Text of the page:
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“Life is the Curveball:” Aileen Weintraub on Her Bedrest Memoir

Aileen Weintraub’s upcoming book, Knocked Down: A High Risk Memoir, plumbs the depths of a dark time in her life. In it, she explores the many months she spent trapped in her bed for the wellbeing of her unborn child. True to form, the memoir will make readers, at turns, both laugh out loud and worry deeply.

I recently had the chance to speak with the award-winning author, who has written a dozen children’s books, about Knocked Down, growing up Jewish in Brooklyn, and everything in between. 

When did you realize that you wanted to write about your experience of being on bed rest? 

When I first had the idea for this book, ten years ago, my son was five years old. Bed rest had really upended my career, and raising a child, dealing with postpartum depression and anxiety, and just trying to keep it all together really made it hard to get back into writing. When my son was finally in kindergarten, I knew it was time to start focusing on my career again. I wanted to start remembering who I was outside of being a parent. 

I got this amazing group of women together for a book club, and we chose The Happiness Project by Gretchen Rubin. Soon after, Knocked Down became my happiness project. I started writing, just thinking I would put it all down. I had this story to tell, and I needed to give it light and let it breathe so that I could process the trauma. I ended up writing it in between class lunches, meetings, and making cookies. I wrote it in my car in the parking lot, in the library, in the tub on my phone—just at any moment I could. I put it away so many times, but I kept coming back because I knew it was important.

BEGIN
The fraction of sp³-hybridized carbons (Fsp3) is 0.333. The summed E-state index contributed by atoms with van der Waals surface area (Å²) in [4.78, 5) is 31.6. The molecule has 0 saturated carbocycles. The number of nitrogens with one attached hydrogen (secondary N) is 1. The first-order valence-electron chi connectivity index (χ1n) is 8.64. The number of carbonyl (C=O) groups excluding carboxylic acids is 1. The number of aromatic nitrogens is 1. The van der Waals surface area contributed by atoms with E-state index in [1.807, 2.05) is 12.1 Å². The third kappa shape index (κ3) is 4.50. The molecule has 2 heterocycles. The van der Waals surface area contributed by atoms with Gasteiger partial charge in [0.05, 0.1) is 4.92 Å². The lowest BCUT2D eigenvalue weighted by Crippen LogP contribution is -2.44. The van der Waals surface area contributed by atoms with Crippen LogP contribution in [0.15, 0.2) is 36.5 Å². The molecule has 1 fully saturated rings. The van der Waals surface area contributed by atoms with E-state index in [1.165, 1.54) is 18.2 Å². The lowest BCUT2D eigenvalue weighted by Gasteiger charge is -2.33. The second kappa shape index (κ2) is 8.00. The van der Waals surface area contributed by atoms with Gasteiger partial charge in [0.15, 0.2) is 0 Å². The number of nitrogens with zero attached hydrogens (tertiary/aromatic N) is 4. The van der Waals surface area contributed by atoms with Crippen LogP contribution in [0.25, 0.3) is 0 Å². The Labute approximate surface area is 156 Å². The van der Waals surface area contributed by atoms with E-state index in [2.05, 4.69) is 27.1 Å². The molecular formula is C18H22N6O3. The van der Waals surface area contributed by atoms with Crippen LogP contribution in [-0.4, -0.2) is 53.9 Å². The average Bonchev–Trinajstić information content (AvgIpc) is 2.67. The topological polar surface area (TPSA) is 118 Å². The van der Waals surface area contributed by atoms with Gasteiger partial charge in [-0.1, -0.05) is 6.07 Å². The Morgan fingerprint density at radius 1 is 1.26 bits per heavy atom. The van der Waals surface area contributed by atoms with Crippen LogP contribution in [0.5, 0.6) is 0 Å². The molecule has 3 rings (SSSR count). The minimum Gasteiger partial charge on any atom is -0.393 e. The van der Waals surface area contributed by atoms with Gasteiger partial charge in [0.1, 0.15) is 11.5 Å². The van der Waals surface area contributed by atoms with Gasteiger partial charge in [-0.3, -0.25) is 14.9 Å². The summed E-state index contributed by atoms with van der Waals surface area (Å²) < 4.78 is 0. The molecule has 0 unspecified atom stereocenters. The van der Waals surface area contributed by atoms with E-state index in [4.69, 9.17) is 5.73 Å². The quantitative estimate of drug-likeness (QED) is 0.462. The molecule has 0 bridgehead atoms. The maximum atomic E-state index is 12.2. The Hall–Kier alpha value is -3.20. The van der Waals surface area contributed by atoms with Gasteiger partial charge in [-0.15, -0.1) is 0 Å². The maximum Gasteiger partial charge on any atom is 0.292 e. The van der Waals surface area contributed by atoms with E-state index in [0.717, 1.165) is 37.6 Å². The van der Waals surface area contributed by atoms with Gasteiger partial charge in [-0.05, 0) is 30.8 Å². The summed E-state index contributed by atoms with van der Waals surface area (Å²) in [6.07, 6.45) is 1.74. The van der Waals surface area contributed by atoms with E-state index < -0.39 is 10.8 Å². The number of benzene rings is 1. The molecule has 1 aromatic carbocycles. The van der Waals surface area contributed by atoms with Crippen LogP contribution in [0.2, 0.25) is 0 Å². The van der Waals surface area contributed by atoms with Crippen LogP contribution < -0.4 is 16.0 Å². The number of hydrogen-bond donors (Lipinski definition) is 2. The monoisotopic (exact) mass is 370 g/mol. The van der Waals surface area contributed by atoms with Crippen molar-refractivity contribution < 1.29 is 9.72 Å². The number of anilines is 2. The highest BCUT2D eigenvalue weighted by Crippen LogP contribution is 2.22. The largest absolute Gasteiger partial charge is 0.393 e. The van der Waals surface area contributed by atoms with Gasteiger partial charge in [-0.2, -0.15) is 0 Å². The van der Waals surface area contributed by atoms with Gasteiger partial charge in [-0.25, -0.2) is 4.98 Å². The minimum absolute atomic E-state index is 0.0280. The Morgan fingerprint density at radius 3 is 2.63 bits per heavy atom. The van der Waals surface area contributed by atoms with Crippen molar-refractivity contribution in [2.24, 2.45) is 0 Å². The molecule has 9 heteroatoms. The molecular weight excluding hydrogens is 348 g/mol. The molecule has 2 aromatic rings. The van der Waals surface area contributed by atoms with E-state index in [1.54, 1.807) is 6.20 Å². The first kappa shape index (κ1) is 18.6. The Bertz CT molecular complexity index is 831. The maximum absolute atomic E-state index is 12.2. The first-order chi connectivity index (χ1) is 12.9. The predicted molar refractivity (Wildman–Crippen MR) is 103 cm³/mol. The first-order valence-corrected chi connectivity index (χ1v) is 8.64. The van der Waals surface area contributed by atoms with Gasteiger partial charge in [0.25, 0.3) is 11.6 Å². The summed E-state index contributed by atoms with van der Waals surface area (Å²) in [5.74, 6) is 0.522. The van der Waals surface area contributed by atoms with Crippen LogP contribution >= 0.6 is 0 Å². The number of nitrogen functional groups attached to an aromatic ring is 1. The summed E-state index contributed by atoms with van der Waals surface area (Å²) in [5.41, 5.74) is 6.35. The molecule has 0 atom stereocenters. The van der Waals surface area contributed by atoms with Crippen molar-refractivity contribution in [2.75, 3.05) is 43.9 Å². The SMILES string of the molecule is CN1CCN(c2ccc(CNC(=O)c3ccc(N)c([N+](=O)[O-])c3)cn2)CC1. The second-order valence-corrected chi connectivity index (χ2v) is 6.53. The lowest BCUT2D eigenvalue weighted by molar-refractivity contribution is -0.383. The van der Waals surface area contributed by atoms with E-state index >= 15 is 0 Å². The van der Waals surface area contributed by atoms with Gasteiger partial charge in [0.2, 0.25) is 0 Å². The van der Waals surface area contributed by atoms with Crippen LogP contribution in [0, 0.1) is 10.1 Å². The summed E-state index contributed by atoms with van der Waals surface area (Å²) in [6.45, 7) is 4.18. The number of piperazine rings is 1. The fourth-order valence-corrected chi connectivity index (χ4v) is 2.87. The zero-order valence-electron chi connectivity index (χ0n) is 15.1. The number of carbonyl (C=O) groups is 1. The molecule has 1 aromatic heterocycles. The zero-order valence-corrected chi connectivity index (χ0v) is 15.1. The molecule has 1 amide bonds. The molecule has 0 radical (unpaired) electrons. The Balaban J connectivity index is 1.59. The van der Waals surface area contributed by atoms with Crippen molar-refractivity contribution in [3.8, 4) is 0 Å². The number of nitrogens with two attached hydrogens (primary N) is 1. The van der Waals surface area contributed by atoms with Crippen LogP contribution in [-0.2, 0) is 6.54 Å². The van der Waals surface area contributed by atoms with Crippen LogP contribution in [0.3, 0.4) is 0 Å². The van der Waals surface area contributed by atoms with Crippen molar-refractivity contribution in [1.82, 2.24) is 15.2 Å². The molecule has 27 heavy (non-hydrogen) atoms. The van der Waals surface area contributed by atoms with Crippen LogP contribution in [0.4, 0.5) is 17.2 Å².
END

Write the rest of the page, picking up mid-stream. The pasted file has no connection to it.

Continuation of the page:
Once I had the draft, I didn’t know what to do with it, so I hid it in a plastic bag in the back of my closet. I felt like, here, I’d done it. But then my friend Erica Chase Salerno invited me to be a part of a writing group she was forming. I admired her so much. I get teary talking about her—has since passed away from breast cancer—because she changed my life by having more faith in my writing than I do. We spent two years in this writing group, reading chapters for each other, and really digging in. I started bringing these chapters, getting raw and vulnerable, and actually telling the story that was underneath that first draft. That’s how I really came to invest in this book. 

Knocked Down is a departure from your other books, which have mostly been written for young adults or children. Can you share about the shift to writing for an adult audience?

I love being a children’s book author, and I have a new children’s book that just came out, too, called We Got Game: 35 Female Athletes Who Changed the World, all about empowerment and advocacy. To me, it wasn’t such a leap because I feel like there’s a connection between those two books and the idea of fighting through challenges and getting your voice out there and heard, as I wrote about in Knocked Down. It’s definitely a different part of your brain, though. You’re telling the same story but using different language for the two audiences. 

Your memoir weaves together numerous threads: Grief, high-risk pregnancy, interfaith relationships, and prenatal depression, to name a few. Why did you choose to structure it that way? 

It felt natural to intertwine them, because that’s life. Life doesn’t happen one thing at a time, where you’re just grieving someone, and then you’re on bedrest, and then you have difficulties in your marriage. These things all happen, and often at the same time. I was recently talking with a friend of mine, and we came to the conclusion that life doesn’t throw curveballs at you. Life is the curveball. We’re always processing something.